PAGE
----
Energy heats up high tech

As oil prices rise, alternative energy technologies are looking more attractive, especially to venture capitalists.

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By Michael Kanellos
Staff Writer, CNET

One of today's more promising growth engines could come from an industry that harks back to beanbag chairs and Jimmy Carter.

Companies promoting solar power and other alternative-energy concepts are rapidly attracting venture funding, research grants and, just as important, the interest of many of the tech industry's deep thinkers and influential figures.

"We have a huge energy issue in this century, and it will not be solved by policy. The only real solution is technology," said Jim Plummer, dean of Stanford University's School of Engineering. "The alternative is to shut down our economy."

U.S. concerns about energy are probably greater today than at any time since the Arab oil embargo of the 1970s. The future reliability of fuel and power supplies has been increasingly clouded by such issues as rising oil prices, conflicts in the Middle East, the threat of terrorism at domestic facilities and the kind of Enron-related "rolling blackouts" that California experienced a few years ago.

Still, history shows that crisis doesn't always lead to long-term change. In 1978, after the Arab oil embargo, the U.S. Energy Department invested $250 million in photovoltaic, or solar-energy, technology. But the funding dropped to $35 million by 1983, according to Terry Peterson, a consultant with the .

The more immediate drivers for the interest in alternative energy today are technological improvements and declining costs—in other words, qualities that appeal to the venture capitalists of Silicon Valley and others looking for new opportunities.

Lowell, Mass.-based , for instance, has raised $32 million from, among others, ExxonMobil, utility company Electricite de France and venture capital firm Draper Fisher Jurvetson. Konarka, which counts Nobel Prize winner Alan Heeger as a founder, says it will deliver solar cells made of thin layers of plastic to its customers—large manufacturers—by the end of the year.

In Silicon Valley, of Palo Alto is working with Matsushita on sprayable solar coatings for roofs. Meanwhile, , which was founded by William Miller, CEO emeritus of SRI International, hopes to produce cleaner, cheaper catalytic converters. Other companies with alternative-energy ideas include (wave power); Clarke Energy (natural gas from landfills); and Bowman Power (microturbines).

Additionally, fuel cell and battery companies such as , and are finding markets for their products.

"It does appear that there has been an increased interest in the sector over the last year," said Sean Brownlee, an executive at British venture capital firm . He estimated that, worldwide, six companies received $64 million in venture capital in 1999; 22 companies received $114 million in 2001, and 26 companies received $277 million in 2003.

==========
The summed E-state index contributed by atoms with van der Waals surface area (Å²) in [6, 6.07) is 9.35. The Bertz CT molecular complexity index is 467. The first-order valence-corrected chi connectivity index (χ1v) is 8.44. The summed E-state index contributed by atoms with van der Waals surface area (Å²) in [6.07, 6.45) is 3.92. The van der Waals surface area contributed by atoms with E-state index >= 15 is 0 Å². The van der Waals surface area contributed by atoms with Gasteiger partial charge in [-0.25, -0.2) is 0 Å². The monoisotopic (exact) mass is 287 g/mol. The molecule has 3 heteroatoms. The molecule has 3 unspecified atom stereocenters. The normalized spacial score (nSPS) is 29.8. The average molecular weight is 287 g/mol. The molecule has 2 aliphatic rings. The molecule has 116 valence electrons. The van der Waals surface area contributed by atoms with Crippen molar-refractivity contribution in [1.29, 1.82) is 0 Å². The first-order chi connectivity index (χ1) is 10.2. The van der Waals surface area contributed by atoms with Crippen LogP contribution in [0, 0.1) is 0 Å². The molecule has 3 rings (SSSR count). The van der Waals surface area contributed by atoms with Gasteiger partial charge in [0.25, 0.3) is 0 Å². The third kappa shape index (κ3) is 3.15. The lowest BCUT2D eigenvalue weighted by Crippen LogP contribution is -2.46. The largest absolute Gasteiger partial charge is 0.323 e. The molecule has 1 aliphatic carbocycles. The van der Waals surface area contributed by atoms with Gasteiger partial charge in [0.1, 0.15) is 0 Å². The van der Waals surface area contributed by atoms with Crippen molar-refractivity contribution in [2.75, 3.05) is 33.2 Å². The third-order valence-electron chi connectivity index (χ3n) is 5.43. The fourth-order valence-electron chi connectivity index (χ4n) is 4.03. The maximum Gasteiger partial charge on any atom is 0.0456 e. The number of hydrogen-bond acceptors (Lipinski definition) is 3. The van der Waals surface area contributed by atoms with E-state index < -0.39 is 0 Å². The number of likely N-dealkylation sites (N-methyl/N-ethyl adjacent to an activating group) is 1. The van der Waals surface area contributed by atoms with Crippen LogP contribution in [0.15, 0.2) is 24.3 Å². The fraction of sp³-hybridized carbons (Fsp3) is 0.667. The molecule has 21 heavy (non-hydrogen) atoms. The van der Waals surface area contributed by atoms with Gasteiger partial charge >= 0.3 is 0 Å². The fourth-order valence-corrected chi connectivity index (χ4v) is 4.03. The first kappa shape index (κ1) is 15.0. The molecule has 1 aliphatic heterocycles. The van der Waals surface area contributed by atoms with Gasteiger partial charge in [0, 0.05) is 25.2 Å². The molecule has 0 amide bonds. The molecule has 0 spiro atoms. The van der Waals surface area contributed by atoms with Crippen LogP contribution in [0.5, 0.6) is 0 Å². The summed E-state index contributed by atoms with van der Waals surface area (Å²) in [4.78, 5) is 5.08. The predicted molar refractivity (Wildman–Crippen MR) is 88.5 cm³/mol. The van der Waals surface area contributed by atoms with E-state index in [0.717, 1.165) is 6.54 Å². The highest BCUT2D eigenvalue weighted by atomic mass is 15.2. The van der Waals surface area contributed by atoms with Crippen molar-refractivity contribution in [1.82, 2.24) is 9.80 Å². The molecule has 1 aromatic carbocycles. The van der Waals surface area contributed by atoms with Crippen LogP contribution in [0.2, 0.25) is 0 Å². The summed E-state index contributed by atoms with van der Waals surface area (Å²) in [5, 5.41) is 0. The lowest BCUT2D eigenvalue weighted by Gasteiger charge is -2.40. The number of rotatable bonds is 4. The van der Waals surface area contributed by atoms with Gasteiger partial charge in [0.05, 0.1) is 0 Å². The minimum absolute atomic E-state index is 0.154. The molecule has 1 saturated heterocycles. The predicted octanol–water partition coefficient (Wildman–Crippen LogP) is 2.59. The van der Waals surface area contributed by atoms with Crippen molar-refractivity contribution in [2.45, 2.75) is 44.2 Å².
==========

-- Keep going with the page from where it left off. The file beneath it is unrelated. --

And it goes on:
At Stanford's engineering school, one of three primary research areas is fossil fuel alternatives, or "clean" technology. ExxonMobil, Toyota, Schlumberger and General Electric together are expected to invest $225 million in the university's .

As Plummer points out, the world's energy structure is facing huge problems. Production of easily extractable oil will likely peak—and subsequently decline—between 2016 and 2040, according to statistics compiled by . That situation will force petroleum companies to raise prices and look for oil from unconventional sources, such as tar sands. At the same time, the environmental and health problems caused by fossil fuels are also rousing critics and adding to cleanup and insurance costs.

A modern space race
"Going to the moon was the great Sputnik challenge. Today, I think the challenges we face are a little bit different, and I would think it would have something to do with the energy environment that we have," Craig Barrett, chief executive of chipmaking giant Intel, said in a recent .

One of the alternative-energy areas drawing the most interest is a technology known as thin-film solar cells.

Traditional solar cells—the hardware used for solar energy in decades past—are rigid silicon chips that must be built in expensive fabrication facilities and eventually get installed in somewhat ungainly roof racks. With thin films, manufacturers use ink-jet nozzles to spray photovoltaic materials onto sheets of plastic or roof tiles in precise patterns. Not only does this cut costs, but the electricity-generating materials are unobtrusive as well.

"You could even have photovoltaic paint," said Martin Lagod, a managing director at Firelake Capital, a venture firm formed in 2002 that specializes in energy. "The biggest opportunity over the next five to seven years and beyond is in energy and materials."

Government subsidies are also encouraging development of energy technologies. Japan, Germany and California have been the three largest solar markets to date because of subsidies that rebate about half of the cost of a solar installation. Even individual households that use solar technology can sell excess electricity back to their utilities for higher-than-market prices.

Similar programs have since been implemented in Illinois, New Jersey and New York, as well as in Italy, Luxembourg and Spain, among other areas, said Subhendu Guha, president of , a Michigan-based specialist in thin-film solar technology.

Without subsidies, electricity from a solar installation can cost 30 cents or more per kilowatt hour, far higher than the 6 cents to 15 cents per kilowatt hour for electricity generated by traditional means, such as hydroelectric dams. With a subsidy, the overall cost of solar-generated electricity can drop to 25 cents per kilowatt hour or less.